“I worked as a technician for 6 months, then they hired me as a manager for the warehouse complexes on the north slope on the west side of the field. That’s what I did for the next 12 years,” said Lillo. “When I started in ‘79 I worked for an entity called “Materials Management.” They operated warehouses in Anchorage and on the North Slope, took care of transportation of goods up and down the Haul Road, flights in and out of Prudhoe. We had a 727 charter aircraft that had a compartment in the front where we could put an igloo for
high priority freight.”
Lillo continued: “At that time BP operated the western side of Prudhoe Bay; Atlantic Richfield Company (ARCO) managed and operated the Eastern part. BP Gathering Center #3 had just been commissioned in the summer of 1979. That was the third gathering center on the west side of the field.
“There are a total of six gathering centers,” said Lillo. “Even in the early 80’s there were several hundreds of wells that had been drilled. With the uplift of oil comes also water and natural gas. These gathering centers separated the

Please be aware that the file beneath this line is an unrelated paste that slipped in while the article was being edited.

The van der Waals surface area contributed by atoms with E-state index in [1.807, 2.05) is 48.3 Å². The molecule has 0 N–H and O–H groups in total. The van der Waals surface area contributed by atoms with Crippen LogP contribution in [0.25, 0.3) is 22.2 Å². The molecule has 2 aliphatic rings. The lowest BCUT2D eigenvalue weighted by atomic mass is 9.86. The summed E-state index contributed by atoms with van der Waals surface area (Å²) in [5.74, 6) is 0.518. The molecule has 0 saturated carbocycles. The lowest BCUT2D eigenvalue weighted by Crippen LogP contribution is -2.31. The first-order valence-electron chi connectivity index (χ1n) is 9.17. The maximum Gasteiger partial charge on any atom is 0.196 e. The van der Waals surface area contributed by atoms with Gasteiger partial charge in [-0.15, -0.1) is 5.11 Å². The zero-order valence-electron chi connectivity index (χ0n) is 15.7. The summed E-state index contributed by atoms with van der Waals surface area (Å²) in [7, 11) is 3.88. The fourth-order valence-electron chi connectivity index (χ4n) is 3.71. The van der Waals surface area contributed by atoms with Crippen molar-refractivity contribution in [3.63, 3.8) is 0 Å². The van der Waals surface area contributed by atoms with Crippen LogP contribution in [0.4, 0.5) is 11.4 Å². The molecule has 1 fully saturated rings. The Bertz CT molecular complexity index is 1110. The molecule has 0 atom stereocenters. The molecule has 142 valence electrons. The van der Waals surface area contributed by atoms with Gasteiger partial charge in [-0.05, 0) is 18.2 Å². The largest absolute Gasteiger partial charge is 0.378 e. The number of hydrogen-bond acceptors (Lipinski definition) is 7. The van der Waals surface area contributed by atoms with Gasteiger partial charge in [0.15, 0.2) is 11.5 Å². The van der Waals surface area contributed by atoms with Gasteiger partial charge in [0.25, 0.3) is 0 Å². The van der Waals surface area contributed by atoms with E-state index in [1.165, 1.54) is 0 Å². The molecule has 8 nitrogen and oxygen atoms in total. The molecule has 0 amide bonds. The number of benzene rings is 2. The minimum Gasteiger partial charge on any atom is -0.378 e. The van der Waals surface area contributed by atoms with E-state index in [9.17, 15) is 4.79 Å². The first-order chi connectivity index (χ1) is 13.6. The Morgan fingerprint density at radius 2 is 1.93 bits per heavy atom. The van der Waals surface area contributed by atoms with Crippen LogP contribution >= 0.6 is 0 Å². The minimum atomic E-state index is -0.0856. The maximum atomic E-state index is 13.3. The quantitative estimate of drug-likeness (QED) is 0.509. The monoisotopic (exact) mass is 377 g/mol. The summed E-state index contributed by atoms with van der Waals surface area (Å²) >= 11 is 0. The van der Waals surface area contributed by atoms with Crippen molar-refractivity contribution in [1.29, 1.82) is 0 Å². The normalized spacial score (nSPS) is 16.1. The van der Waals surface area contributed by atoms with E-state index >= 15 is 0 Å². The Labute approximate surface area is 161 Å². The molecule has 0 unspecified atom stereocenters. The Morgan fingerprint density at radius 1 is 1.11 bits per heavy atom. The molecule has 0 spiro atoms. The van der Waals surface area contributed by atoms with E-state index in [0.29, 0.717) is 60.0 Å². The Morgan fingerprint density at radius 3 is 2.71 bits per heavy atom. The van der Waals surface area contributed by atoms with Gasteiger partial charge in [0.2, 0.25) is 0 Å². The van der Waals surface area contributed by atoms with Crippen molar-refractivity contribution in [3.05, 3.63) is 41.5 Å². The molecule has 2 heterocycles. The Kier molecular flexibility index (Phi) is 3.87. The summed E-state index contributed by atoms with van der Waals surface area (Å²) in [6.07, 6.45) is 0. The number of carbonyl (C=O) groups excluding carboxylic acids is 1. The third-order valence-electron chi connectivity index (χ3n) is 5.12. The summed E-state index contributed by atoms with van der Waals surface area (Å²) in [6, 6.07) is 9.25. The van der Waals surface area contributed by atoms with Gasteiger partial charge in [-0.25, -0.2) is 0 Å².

water from the oil, the gas from the oil; they re-injected the gas back into the reservoir and pumped the oil over to Pump Station #1. From there it enters the trans-Alaska pipeline to go down to Valdez.”
Within a decade of starting to work there BP and ARCO were producing about 2.1 MILLION barrels per day. For a few years during the 1980s they were at maximum production; then production started to plateau, then decline. That has been the story ever since.
ARCO left Alaska in March of 2000, selling its assets to BP but the sale was deemed illegal and BP sold that holding to Conoco Phillips.
Survival of the fittest
This decline has required producers to change how they do business.
“On the North Slope at the time I started BP employees worked a week on and a week off,” Lillo explained. “The reason for that schedule was that it kept the workers in the state of Alaska instead of encouraging them to leave in their off time and not be a state resident. BP was always concerned about keeping money in Alaska.”
He continued: “When I first started working up there the Materials ManagementDepartment had several dozen people that worked two shifts, 12-hours per day 7-days per week. I was one of the last people in that department to come off the North Slope in 1992 after it was outsourced to a third-party contractor. Everybody else either got fired, let go, took an early retirement or went to work for a contractor.”